Five Ways Baby Sign Language is Helping Babies Deal With Anxiety & Fear


“Anxiety is rooted in uncertainty; empowering a baby to communicate basic needs

is the key to a less anxious and more content little one.” 

Let’s talk baby anxiety. One of the most commonly voiced concerns from parents is knowing how to meet and understand the needs of their babies. The earlier a parent learns to recognize and address specific needs and wants the better it will be for everyone involved. During the first six months every mom and dad makes a concerted effort to identify general needs for food, warmth and security. But even when a parent invests a great deal of time and personal attention with baby it is not uncommon to face a tantrum or a frustrated child who is unable to voice their true needs.

Teaching our babies how to sign will give them the communication tools needed for the pre-verbal stage. During the pre-verbal stage babies are not anatomically or intellectually ready for speech but are able to understand concepts. Language development begins during the neonatal stage but most little ones don’t begin speaking until age one to two. Let’s take a look at five common situations where having mastered basic baby signs will make a world of difference.


When we developed our introductory guide to baby sign language we asked many friends and everyone agreed that hunger and thirst are the most common reasons for a frustrated baby. In fact, if there is one sign you want to teach your baby first, it is the sign for milk. For some parents this is done in the context of lactation, for others the sign is introduced as soon as the baby begins to take formula.

Environmental Comfort

We loved introducing our babies to signs related to environmental comfort. Cold and hot were part of our ten first signs. We reinforce the signs by signing cold when we are about to go outside and signing hot when our babies get sweaty and we are about to remove their layers. We also use games of contrast by putting a couple of bowls with iced water and warm water.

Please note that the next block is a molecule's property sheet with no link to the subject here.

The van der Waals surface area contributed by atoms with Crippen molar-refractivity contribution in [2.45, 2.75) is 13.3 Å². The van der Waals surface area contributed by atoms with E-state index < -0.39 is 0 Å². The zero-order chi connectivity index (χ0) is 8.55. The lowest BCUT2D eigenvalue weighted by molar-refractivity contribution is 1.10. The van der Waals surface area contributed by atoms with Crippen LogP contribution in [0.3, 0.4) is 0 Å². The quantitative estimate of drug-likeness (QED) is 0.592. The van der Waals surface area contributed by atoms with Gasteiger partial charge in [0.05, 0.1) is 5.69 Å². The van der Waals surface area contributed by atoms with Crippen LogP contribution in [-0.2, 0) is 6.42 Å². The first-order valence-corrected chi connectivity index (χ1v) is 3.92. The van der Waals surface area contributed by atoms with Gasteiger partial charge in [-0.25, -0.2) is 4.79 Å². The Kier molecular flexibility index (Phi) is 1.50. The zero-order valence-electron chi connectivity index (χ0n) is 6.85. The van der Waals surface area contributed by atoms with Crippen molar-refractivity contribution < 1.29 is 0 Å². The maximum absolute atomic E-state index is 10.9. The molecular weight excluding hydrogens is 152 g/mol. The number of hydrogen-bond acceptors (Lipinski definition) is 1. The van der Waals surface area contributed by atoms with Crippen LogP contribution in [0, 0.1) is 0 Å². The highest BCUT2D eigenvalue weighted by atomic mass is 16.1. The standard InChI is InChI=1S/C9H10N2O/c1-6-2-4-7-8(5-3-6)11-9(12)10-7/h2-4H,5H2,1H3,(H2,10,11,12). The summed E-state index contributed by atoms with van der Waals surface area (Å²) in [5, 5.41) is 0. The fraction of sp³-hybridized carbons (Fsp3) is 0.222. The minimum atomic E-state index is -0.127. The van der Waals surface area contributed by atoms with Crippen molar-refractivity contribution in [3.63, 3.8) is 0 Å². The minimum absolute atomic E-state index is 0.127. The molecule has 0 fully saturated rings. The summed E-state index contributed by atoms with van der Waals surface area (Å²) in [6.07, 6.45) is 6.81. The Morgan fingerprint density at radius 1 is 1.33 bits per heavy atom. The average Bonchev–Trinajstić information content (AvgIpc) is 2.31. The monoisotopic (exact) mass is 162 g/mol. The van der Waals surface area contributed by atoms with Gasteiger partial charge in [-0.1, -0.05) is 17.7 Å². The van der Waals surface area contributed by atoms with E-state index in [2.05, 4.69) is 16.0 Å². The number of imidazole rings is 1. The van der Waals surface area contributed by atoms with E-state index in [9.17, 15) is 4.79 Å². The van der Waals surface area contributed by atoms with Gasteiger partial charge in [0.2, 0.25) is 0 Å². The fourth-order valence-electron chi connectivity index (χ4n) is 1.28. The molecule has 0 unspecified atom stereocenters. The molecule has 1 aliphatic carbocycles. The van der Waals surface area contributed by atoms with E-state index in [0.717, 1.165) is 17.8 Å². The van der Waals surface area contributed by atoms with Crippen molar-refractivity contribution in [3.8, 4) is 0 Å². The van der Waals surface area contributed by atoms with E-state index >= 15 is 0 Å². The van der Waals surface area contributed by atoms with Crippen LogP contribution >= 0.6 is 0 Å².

Emotional Needs

We firmly believe that affection and attention are as important as food. To help our babies communicate emotional needs we incorporated signs like hug and scared. We also taught our kids to sign when they wanted to be picked up.

Recreation & Exploration

Every baby is unique and they will form unique interests based on their personality. When babies become bored it is not uncommon to see expressions of frustration and anxiety through crying. To help your baby further explore his interests consider teaching signs for objects and locations that bring your baby joy and satisfaction. We were quick to introduce the signs for playground, bear (for a favorite teddy) and outside. It is beautiful to see our little ones sign to let us know their specific desire to engage with a particular toy or head to a certain setting like the park.

Favorite People

We can’t emphasize this enough. Knowing the signs that identify those that mean the most to our babies will totally change their communication dynamic. Signs like mom, dad, grandma and nanny can allow your baby to quickly access the person they need the most.


If you have not yet started to sign with your baby we invite you to take a look at our quick start guide. Thousands of parents around the world have benefited from sign language. Don’t miss out on this great opportunity to give your baby an edge.


Leave a Reply

  • (will not be published)